Gun Rights Group Plans to Flood Chicago Buyback Program

Chicago Mayor Rahm Emanuel. photo from Chicago Tribune.

Mayor of Chicago Rahm Emanuel announced a new $250,000 gun buyback program on Monday, and it didn't take long for a gun-rights advocate to promise to exploit the program. The group Guns Save Lives (GSL) used an earlier buyback program in the city to "embarrass city officials," according to this story from the Chicago Sun-Times.

"We will be delighted to transact business once more with do-gooders in Chicago," said John Boch, executive director of GSL.

In 2012, GSL members say they turned in about 60 guns, some of them rusty and inoperable. No matter the condition, anyone turning in a gun gets a $100 MasterCard gift card. GSL used the cards to buy ammunition and bolt-action rifles to give away to campers at a National Rifle Association youth camp.

Gun dealers also got in on the no-questions-asked policy of the 2012 program, the story says, to unload inventory worth less than $100 in exchange for the $100 cards.

Chicago officials accused GSL of hampering a program meant to take guns off the streets and reduce violence.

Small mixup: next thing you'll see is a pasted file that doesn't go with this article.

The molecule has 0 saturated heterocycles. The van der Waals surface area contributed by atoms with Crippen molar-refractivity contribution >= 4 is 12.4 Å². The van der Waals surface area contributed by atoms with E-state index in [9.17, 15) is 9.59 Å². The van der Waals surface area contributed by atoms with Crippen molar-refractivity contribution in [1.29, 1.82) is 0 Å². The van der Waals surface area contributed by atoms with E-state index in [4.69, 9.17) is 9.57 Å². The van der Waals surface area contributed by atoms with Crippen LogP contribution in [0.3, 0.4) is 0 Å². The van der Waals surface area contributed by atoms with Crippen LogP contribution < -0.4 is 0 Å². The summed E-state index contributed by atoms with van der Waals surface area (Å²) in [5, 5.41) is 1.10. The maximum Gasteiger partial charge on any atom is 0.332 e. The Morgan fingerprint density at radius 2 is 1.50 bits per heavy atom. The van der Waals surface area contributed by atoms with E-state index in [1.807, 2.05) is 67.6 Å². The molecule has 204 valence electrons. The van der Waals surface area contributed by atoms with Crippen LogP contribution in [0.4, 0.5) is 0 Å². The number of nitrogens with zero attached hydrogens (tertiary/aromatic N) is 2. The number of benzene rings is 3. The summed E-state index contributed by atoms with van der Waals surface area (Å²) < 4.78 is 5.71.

Boch told the Sun-Times that the GSL was simply demonstrating the ineffectiveness of buyback programs, and vowed to return to the city with 50 or 60 guns to turn in.

"We will put that money to good use for public awareness efforts on our part," he said. "We don't need gun control, we need crime control."

A spokesperson for the Chicago Police Department told the Sun-Times that officers will be checking to see if the guns are operable or not, but won't check IDs of the people who turn them in.

"If people want to game the system, society is the victim," he said. "I think those people need to ask themselves, are they part of the solution to reduce violence?"

The city collected about 5,500 guns in 2012. This year, officials hope to collect at least 2,500 guns and is again providing the $100 gift cards.

The article goes on to quote a 2013 study by Anthony Braga, professor at Rutgers University, that said municipal gun buyback programs don't make a significant difference in violent crime rates.

"The small scale of these programs makes it difficult to generate the desired effects on the availability of guns to criminals an others. As such, it is not suprising that impact evaluations have failed to find any link between gun buyback programs and subsequent decreases in gun violence," Braga writes.

He went on to say that buybacks are useful for "promoting awareness of gun violence and youth violence, providing safe disposal opportunities, and changing public views toward firearms."